Step 9 - (optional)
- In $LIFERAY_HOME, create or copy over a file. In the file, you can set various configurations like the database connection, and disabling of the setup-wizard.

Step 10 - Start it up
- There are 2 ways to start Tomcat from a command line/terminal.
- Executing or startup.bat will have the process run in the background and will not output log into the current window.
- Executing run or catalina.bat run will have the process run in the current command line and will output log into the window. If the window is closed, or the terminal session disconnected, then the process will stop.

Skipped Steps
- In comparison to the original Tomcat 8.0 setup steps, the following sections were skipped:
JNDI database configuration
Mail configuration

- The database and mail configuration can also be done via, in Step 9 above.

There are no specific steps that differ between Tomcat 8.0 and Tomcat 8.5. Essentially, steps are the same for a basic configuration of Tomcat 8.5 with Liferay 7.0 CE/DE. PACL and Mojarra may have some differences, but I've never used them. I believe Tomcat 8.5 is just a hair faster than Tomcat 8.0, but that's a subjective topic.

Amendment to LDAP in 7.0/DXP entry

Technical Blogs July 28, 2017 By Jonas Choi Staff

The other day I posted a blog entry about LDAP settings in 7.0/DXP and how generating the hash values precludes the ability to have the files configured without having to go into the UI. You can read it here.

In discussion with other technical resources and through further testing, it is, in fact, possible to create the files without the need for a hash. Instead of the hash value, we replace it with the word "default" so the files look like this:

Now since we're not generating those files, we need to know what to put in them, right? Here are the necessary contents. Values marked <LIKE-THIS> are values that need to be filled in at the very least, and these are only in the LDAPServerConfiguration file.



(Optional) LDAPExportConfiguration

(Optional) LDAPImportConfiguration
Again, once those files are filled in, they can be placed in the ${LIFERAY_HOME}/osgi/modules, or ${LIFERAY_HOME}/osgi/configs. No restart needed.
One final thing to note is *.cfg vs *.config. Which one is the correct one, and why? I tested this on DE 7.0 SP4 (DXP SP4), and at least from that version onward, *.config files are the correct way to go. They're a bit more versatile than *.cfg files.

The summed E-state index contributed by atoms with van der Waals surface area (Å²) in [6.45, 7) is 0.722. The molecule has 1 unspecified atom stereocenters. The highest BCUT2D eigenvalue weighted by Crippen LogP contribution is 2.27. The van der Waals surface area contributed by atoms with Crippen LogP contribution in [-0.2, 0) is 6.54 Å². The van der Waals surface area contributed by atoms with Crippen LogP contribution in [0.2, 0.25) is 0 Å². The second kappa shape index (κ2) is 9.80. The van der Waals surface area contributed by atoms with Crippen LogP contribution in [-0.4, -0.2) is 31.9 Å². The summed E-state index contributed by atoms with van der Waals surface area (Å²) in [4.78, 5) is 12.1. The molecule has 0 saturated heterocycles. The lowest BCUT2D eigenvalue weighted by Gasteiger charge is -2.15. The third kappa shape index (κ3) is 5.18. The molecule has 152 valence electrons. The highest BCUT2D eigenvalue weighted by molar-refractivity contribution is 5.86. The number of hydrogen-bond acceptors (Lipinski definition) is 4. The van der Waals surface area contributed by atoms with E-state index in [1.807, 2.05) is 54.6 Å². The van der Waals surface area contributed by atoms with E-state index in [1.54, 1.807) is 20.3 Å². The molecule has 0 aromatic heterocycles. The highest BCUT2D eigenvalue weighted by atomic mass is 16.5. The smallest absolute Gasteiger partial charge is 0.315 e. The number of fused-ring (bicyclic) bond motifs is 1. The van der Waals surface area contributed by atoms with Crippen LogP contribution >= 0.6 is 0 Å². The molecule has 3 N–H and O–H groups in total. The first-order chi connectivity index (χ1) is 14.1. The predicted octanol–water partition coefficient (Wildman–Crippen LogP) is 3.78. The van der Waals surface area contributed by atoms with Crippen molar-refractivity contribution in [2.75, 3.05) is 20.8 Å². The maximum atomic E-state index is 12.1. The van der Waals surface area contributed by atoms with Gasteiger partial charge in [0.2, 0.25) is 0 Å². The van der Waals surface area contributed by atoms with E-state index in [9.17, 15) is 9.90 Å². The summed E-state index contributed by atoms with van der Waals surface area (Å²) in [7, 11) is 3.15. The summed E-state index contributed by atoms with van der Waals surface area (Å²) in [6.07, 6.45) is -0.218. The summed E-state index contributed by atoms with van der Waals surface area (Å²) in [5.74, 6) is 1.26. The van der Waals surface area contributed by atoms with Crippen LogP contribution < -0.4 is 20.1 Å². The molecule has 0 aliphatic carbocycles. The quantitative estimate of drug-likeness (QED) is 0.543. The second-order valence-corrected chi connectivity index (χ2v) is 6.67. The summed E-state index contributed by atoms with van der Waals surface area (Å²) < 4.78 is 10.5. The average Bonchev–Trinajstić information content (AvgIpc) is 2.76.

LDAP Configuration in 7.0/DXP

Technical Blogs July 26, 2017 By Jonas Choi Staff

There are a great number of changes in Liferay 7.0/DXP, and one of them is how LDAP settings are managed when dealing with configuration files. In 6.2 and earlier, one could simply copy all the relevant settings into and have that load on startup. However, in 7.0, the old LDAP settings are no longer present in, and the old way doesn't work. So how is that done?

What we need here is a *.config file. In fact, we need 4 of them.${HASH_VALUE}.config${HASH_VALUE}.config${HASH_VALUE}.config${HASH_VALUE}.config

Those are some very long filenames, and once the hash value is added in, it gets longer. This begs the question: where does the hash value come from? There are two possible ways to get a filename with a hash value: get the file from someone else, or use the UI.

Here is a straightforward way of using the UI to generate the config files.

  1. In a running Liferay system, go to Control Panel -> System Settings -> Foundation. One could search for "LDAP" from the System Settings panel as well.
  2. Edit the values as desired for LDAP Auth, LDAP Servers, and if desired, LDAP Export and LDAP Import configs. 
  3. From the Control Panel -> System Settings -> Foundation page, use the 3-dot menu (aka ellipsis menu etc...) to export the settings and save the file. These files now have the hash value along with the file name.
  4. Copy these files into the Liferay system to be configured and place them at ${LIFERAY_HOME}/osgi/modules.
  5. (Optional) To revert the LDAP settings back to default values and have them be read from the config files, use the 3-dot menu and select "Revert to Default".

Long time Liferay users will recognize the fact that once something has been entered into the UI, it will always supercede config files. The "Revert to Default" option is a new feature that allows for the config files to be read once again even after something has been entered into the UI. In short, to have LDAP be read by config files, the settings have to be entered into the UI to generate the config files.

The hash value is not unique to the system and can be used across multiple systems.

Some things to note:

  • The hash value is necessary. Liferay will not read the file properly without the hash value.
  • The file content can be edited without changing the hash value.
  • Changes to the file content are picked up without a restart.

The last note above is the major difference between the old way via, and the new way with OSGi. Changes to the files do not require a restart. No longer does a single typo cost several minutes (or more) of time waiting for the system to restart once it has been fixed!

LDAP setup via config files in Liferay 7.0/DXP has consumed my last 2.5 days, and I hope I have saved you some time and frustration.